Oman’s foreign policy under HM Sultan Qaboos was seen to be motivated by the principles of peace and trade, helping temper tensions in the region and validate the need for regional cooperation and dialogue. An example of this was in 2013, when I journeyed by sea from Muscat to Musandam, the rocky Omani enclave perched between the UAE and Iran.
Musandam had made international news due to the province’s location along the Strait of Hormuz and jutting out towards Iran, a country that was locked in tensions with the US. As we coursed along the strait’s calm waters there was little interruption bar the odd murmur of passing oil tankers and the chattering engines of gracefully moving dhows. Some hours later, we arrived in the capital Khasab and found all to be quiet.
Despite the governorate’s geographical proximity to the straits, Musandam couldn’t feel further removed from the geopolitical turmoil we had read about. When it was later revealed that HM Sultan Qaboos had been involved in facilitating talks between the two sides, it was obvious that the calm in Musandam was due to Omanis confidence that their leader would help fix the problem.
Oman’s role in striking the nuclear agreement between Iran and world powers fixed Sultan Qaboos’ reputation on the world stage as a peacemaker. He was viewed as a wise ruler intent on making his neighbourhood a safer place and his achievements became a boon for moderates. There are many who were sceptical of the deal, but few would opt for the uncertainty of the current status quo and it is likely that the US and Iran will return to this agreement in the future.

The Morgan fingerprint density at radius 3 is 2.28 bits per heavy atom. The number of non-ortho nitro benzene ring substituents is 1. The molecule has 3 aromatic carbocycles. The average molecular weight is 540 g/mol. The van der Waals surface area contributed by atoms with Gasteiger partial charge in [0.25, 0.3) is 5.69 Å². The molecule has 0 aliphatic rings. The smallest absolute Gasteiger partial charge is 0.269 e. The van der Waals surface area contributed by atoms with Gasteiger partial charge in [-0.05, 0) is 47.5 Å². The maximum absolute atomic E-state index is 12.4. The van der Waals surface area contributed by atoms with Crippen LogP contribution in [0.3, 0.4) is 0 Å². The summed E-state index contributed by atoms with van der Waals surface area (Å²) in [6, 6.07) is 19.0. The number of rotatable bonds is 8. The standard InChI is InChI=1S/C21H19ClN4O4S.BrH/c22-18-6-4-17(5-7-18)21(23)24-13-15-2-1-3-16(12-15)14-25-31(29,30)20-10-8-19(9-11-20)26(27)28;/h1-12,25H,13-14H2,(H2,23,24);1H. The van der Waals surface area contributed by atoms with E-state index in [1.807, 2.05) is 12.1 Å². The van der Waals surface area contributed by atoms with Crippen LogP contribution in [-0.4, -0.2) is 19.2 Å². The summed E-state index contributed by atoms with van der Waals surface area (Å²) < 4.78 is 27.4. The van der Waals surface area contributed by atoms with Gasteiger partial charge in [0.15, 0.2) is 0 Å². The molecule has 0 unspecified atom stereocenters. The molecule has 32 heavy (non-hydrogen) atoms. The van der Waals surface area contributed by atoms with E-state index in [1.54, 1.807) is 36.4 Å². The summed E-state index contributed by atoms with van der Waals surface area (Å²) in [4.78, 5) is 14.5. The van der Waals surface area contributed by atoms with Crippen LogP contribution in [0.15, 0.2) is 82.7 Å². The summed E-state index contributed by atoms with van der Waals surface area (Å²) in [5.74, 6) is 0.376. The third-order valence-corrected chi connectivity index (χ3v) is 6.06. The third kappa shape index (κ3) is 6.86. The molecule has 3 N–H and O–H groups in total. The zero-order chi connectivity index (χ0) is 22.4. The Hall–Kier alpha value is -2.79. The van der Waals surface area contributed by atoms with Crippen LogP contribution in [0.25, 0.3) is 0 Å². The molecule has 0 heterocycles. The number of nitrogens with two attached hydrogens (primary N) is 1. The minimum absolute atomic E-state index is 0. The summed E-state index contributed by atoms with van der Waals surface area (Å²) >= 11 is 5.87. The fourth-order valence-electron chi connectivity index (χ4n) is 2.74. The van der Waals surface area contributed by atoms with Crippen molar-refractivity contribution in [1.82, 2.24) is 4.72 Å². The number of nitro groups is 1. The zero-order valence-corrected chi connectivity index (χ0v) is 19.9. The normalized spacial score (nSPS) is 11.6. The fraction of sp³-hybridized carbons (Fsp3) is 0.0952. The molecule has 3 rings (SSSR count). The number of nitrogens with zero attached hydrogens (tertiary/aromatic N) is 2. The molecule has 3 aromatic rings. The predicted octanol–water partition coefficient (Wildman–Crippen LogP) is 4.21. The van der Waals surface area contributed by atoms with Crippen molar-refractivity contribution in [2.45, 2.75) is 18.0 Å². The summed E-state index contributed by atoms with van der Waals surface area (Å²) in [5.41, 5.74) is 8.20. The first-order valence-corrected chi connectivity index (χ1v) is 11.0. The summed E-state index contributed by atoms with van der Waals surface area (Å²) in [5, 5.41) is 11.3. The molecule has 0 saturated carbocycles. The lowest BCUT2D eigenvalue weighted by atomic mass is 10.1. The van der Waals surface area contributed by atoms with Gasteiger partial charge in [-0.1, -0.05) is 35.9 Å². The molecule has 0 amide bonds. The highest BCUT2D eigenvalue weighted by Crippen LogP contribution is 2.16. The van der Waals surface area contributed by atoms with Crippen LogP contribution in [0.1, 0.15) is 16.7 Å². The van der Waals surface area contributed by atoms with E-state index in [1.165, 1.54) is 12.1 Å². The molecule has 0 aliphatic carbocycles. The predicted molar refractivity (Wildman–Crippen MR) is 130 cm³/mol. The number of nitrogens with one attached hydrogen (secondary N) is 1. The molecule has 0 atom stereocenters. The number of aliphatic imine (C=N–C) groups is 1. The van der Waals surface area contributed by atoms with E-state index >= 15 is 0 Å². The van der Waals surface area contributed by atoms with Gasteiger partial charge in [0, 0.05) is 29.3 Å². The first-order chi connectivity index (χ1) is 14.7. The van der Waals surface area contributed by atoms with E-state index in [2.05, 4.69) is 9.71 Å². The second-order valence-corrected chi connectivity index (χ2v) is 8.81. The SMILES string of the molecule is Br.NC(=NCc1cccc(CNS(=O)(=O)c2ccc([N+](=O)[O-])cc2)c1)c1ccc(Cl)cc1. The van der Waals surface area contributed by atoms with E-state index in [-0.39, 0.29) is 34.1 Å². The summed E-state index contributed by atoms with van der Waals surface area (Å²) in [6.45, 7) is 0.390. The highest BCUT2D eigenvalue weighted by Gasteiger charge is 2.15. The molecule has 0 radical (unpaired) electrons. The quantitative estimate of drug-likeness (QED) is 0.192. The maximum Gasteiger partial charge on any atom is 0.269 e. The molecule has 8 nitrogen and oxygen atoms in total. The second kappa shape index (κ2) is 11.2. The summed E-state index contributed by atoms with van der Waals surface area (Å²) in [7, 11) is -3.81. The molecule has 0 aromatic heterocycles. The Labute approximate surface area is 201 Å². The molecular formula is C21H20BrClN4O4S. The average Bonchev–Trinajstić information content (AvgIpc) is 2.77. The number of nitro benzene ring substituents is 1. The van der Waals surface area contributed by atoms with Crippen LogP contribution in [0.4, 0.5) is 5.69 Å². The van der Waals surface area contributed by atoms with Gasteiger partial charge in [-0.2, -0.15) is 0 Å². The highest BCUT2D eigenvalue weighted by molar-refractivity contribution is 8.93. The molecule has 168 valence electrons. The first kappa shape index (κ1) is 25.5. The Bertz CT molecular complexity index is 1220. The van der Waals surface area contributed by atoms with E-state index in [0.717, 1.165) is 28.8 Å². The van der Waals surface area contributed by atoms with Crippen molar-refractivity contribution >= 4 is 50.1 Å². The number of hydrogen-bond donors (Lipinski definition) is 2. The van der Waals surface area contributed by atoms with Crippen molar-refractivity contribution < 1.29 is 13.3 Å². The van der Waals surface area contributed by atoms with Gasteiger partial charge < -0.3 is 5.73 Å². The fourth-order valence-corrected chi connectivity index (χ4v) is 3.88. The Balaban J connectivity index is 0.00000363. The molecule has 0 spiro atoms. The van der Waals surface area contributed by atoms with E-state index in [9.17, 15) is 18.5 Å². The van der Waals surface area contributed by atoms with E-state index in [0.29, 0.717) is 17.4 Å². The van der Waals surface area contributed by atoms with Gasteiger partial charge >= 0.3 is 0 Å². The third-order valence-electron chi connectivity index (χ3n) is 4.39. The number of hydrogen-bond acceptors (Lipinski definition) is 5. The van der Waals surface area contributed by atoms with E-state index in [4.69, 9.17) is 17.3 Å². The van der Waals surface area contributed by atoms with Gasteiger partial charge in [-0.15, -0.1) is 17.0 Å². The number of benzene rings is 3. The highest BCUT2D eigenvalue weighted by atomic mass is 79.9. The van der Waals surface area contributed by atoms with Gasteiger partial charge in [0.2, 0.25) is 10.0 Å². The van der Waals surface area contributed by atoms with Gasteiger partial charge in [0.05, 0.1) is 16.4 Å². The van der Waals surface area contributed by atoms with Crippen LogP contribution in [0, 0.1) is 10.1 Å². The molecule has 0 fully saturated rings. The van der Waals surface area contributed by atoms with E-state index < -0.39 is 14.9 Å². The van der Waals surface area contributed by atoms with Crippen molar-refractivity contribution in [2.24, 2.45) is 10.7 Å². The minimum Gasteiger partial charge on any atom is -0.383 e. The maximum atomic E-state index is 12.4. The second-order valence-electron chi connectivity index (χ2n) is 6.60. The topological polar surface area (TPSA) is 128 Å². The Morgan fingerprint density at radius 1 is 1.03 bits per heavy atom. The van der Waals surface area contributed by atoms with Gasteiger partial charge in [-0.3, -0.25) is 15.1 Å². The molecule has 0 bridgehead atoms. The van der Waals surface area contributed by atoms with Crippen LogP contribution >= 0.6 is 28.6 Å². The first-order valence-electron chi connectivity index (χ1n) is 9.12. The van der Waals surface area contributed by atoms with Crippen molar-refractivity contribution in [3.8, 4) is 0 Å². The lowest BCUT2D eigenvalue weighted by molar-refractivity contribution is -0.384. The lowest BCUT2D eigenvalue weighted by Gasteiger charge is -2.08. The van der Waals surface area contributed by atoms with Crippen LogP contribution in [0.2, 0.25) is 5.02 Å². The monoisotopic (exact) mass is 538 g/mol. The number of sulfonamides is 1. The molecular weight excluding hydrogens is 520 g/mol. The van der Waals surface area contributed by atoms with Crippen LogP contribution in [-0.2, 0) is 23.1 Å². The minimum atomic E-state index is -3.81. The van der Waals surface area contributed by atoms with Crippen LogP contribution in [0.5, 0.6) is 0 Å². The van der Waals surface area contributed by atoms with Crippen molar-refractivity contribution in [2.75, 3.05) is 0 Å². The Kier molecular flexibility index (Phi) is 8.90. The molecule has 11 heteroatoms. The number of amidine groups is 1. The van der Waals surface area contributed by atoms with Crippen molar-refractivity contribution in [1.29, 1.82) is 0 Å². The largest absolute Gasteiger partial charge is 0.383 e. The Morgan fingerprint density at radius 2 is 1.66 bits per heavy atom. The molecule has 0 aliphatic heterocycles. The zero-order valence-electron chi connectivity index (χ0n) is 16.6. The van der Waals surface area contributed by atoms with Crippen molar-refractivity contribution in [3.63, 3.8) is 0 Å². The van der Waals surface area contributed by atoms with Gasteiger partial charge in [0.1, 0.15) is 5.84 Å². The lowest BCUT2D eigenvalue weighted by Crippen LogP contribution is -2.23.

Besides the natural bounty and cultural richness of the interior, Oman is also a country that looks out to the oceans, making trade and cultural exchange key principles in its interactions with the world. Over the decades, Omani businesses and workers have benefited from the country’s inner peace, safe waters, and a genuinely global market due to HM Sultan Qaboos’ friendly foreign policy.
As the Sultanate moves into new age, these principles will be key to Oman’s continued prosperity. Oman’s peaceful nature will help attract tourists and investment for years to come, while the industry and innovation of its people will help expand its opportunities for trade. Sultan Qaboos left Oman with an array of modern ports and industrial complexes along its coast, which will be key to its future.
The ports of Duqm, Salalah, Muscat and Sohar will offer huge returns in the future and open more doors to business and tourism. Recent cultural developments such as the Royal Opera House Muscat, the National Museum and Grand Mosque will meld with the forts, nature, and traditions of Oman, to bring tourists to the country and project a positive image back.
This was perhaps a parting message from HM Sultan Qaboos that Oman’s future lies in its continued coexistence and engagement with the world. His Majesty Sultan Haitham bin Tarik stressed during his inauguration that Oman will continue with the foreign policy set by HM Sultan Qaboos during his reign, something that was warmly welcomed across the world.
The writer is a former Observer reporter who now works in London.